Internal Revenue Bulletin:  2005-14 

April 4, 2005 

Announcement 2005-22

Austrian Scholarship MAP Agreement


Following is a copy of the News Release issued by the Director, International (U.S. Competent Authority) on March 1, 2005 (IR-2005-20).

U.S. and Austria Agree on Tax Treatment of Certain Scholarships

IR-2005-20, March 1, 2005

WASHINGTON — The Competent Authorities of Austria and the United States have reached a mutual agreement on the taxation of certain scholarships under Article 20 (Students and Trainees) and Article 21 (Other Income) of the U.S.-Austria income tax treaty.

The agreement constitutes a Mutual Agreement in accordance with the Income Tax Treaty Between Austria and the United States. The Treaty entered into force on Feb. 1, 1998.

The text of the Agreement is as follows:

COMPETENT AUTHORITY AGREEMENT
The Competent Authorities of Austria and the United States enter into the following agreement (“Agreement”) concerning the interpretation of Articles 20, 21 and 23 of the Convention Between the Republic of Austria and the United States of America for the Avoidance of Double Taxation and the Prevention of Fiscal Evasion with Respect to Income Taxes, signed May 31, 1996. The Agreement is entered into under Article 24 (Mutual Agreement Procedure). For the purposes of this Agreement, “Article” refers to an Article of the Treaty.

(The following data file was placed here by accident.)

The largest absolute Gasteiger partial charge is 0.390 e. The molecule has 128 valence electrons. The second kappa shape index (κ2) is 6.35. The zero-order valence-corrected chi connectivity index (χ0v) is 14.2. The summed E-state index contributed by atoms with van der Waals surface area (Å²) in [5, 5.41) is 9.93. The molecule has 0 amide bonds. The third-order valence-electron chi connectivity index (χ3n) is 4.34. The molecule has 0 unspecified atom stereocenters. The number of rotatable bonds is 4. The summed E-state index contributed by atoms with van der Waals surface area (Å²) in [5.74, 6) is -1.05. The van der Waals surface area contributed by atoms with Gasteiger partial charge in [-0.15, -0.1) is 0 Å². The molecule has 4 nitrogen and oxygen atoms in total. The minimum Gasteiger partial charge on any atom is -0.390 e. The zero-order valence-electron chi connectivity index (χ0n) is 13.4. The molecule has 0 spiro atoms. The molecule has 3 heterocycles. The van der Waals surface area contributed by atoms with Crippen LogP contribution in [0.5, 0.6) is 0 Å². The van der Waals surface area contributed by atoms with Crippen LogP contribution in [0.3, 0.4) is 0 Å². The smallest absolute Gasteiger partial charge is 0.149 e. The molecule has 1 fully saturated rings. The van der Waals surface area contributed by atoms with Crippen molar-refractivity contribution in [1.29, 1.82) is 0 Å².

It is agreed that the exemption described in Article 20 (Students and Trainees) does not apply to payments for maintenance, education or training received by a student who is, or was immediately before visiting the United States, a resident of Austria, and who is present in the United States for the purpose of full-time education at a recognized education institution, if such scholarship is paid out of U.S. sources, e.g. in the case where the payer of income is a U.S. foundation. Accordingly, such a scholarship payment is taxable according to the domestic tax laws of the United States and Austria.
In any case, pursuant to Article 23 (Non-Discrimination), Austrian students shall not be subjected in the United States to any taxation or any requirement connected therewith, which is other or more burdensome than the taxation and connected requirements to which U.S. nationals in the same circumstances are or may be subjected. This principle would mutatis mutandis apply in the reciprocal situation of a U.S. student subject to tax in Austria according to the general rules of Articles 20 and 23.
Furthermore it is understood that a scholarship granted for the purposes of postgraduate research derived by a student, who is present in the other Contracting State only for research purposes, and not for the purposes of full-time education at a recognized educational institution nor for full-time training, is not covered by Article 20 (Students and Trainees). The taxable treatment of such payments would be governed by the rules of Article 21 (Other Income) and thus taxable solely by the State of residence.
Robert H. Green
Director, International (LMSB)
Internal Revenue Service
U.S. Department of the Treasury
Dr. Heinz Jirousek
Deputy Head, International Tax Affairs Division
Federal Ministry of Finance
Date Date

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